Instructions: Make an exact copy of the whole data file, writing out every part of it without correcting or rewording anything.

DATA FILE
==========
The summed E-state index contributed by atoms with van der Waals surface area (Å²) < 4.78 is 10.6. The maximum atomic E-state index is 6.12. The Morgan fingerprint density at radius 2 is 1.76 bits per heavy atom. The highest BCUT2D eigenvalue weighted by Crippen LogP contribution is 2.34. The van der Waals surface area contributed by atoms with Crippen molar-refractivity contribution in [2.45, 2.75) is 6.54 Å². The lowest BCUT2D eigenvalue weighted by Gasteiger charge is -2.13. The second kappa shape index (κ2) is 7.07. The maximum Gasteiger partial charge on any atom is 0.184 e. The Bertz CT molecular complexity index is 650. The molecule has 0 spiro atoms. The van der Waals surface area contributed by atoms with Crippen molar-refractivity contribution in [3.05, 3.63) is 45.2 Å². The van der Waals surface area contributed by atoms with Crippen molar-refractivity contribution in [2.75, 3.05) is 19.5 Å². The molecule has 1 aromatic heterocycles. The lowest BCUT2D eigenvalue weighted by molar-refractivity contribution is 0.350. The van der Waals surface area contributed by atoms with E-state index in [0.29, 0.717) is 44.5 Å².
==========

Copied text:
The summed E-state index contributed by atoms with van der Waals surface area (Å²) < 4.78 is 10.6. The maximum atomic E-state index is 6.12. The Morgan fingerprint density at radius 2 is 1.76 bits per heavy atom. The highest BCUT2D eigenvalue weighted by Crippen LogP contribution is 2.34. The van der Waals surface area contributed by atoms with Crippen molar-refractivity contribution in [2.45, 2.75) is 6.54 Å². The lowest BCUT2D eigenvalue weighted by Gasteiger charge is -2.13. The second kappa shape index (κ2) is 7.07. The maximum Gasteiger partial charge on any atom is 0.184 e. The Bertz CT molecular complexity index is 650. The molecule has 0 spiro atoms. The van der Waals surface area contributed by atoms with Crippen molar-refractivity contribution in [3.05, 3.63) is 45.2 Å². The van der Waals surface area contributed by atoms with Crippen molar-refractivity contribution in [2.75, 3.05) is 19.5 Å². The molecule has 1 aromatic heterocycles. The lowest BCUT2D eigenvalue weighted by molar-refractivity contribution is 0.350. The van der Waals surface area contributed by atoms with E-state index in [0.29, 0.717) is 44.5 Å².